4 Making sense of data
4.4 Bar charts
Bar charts show data in the form of bars that illustrate the relationship between the items of information in terms of size: the bars get larger (generally taller) as the amounts being shown increase.
When the bars touch, they show continuous data. In other words, data that changes gradually along some sort of a scale, for example weight, height, temperature, or length (these charts are called histograms, see Section 4.5). When the bars are separate, they show discrete data. This is data that changes in whole units, such as the number of eggs, children, cars being produced, or TMAs in a course.
In particular, bar charts are useful to show comparisons. For example, male and female earnings over time, or the company car comparisons that we talked about earlier in this section.
Look at the short article entitled ‘Cost of living is high in the UK’ and the accompanying bar chart, which shows discrete data at particular points in time. Then answer the questions that follow.
- What is the chart about?
- How has the cost of living in the UK changed in the period since 1993?
- Where was the data in the bar chart derived from?
- How does it relate to the article?
- What conclusions can you draw from the bar charts and related text?
- It shows the UK cost of living in comparison to an EU average.
- This is quite confusing. The graph is hard to read, and it doesn't use a consistent scale on the horizontal axis. As you can see, it starts at 1993 and then gives two dates in 1998. In the article, it says that the UK cost of living has now risen in comparison to the rest of Europe, by nearly 20 per cent since 1993. The cost of living index is based on a ‘basket of goods’, much like the Retail Price Index in the UK. This means that specific goods, such as food, housing costs, transport, etc., are monitored and changes in price are recorded.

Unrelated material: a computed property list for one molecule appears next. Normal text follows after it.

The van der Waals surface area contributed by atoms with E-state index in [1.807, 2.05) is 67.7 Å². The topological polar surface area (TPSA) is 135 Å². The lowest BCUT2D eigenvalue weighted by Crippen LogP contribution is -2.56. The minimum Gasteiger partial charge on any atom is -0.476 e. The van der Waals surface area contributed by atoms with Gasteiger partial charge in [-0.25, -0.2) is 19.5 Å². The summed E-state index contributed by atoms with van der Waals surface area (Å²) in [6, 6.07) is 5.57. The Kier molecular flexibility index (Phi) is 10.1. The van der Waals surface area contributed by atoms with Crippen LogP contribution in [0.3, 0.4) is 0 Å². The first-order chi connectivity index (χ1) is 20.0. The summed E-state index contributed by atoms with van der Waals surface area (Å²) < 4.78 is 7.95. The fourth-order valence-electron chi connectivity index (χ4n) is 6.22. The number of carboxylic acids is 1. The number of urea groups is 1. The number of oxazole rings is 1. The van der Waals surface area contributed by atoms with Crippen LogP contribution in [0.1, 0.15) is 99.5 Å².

- The bar chart has data provided by ECA International. This is a human resources agency. (It seems likely that it is an organisation that relocates staff within Europe, which would mean that it needs this data to supply to clients.)
- The bar chart relates to the article to only a small extent, most of the article talks about other data that can't be seen from the diagram. It also seems that the data that has been chosen in the article is slanted, as it only talks about France and Germany, while referring to the fact that the UK is 14th in a table of 64 countries. Unless we know all the data, we can't tell if these are the best comparisons to make, although most readers will certainly understand them. In addition, as the EU doesn't have 64 member states, the article is clearly including data that is outside of the scope of the information on the bar chart.
- We found the chart very confusing to read. The authors, whether Personnel Today or ECA International, have taken the UK index as the standard, and used this as 100 on the vertical axis, hence the horizontal line. They haven't said anywhere that this is what they have done, and it alters how we read the picture. Also, the chart starts the vertical axis at 80, and the normal convention would be to start it at zero. The chart would be clearer in terms of proportion if this were the case, because the differences would not be as marked. You might like to sketch this graph, starting the vertical axis at zero, and see if you can see what difference it makes.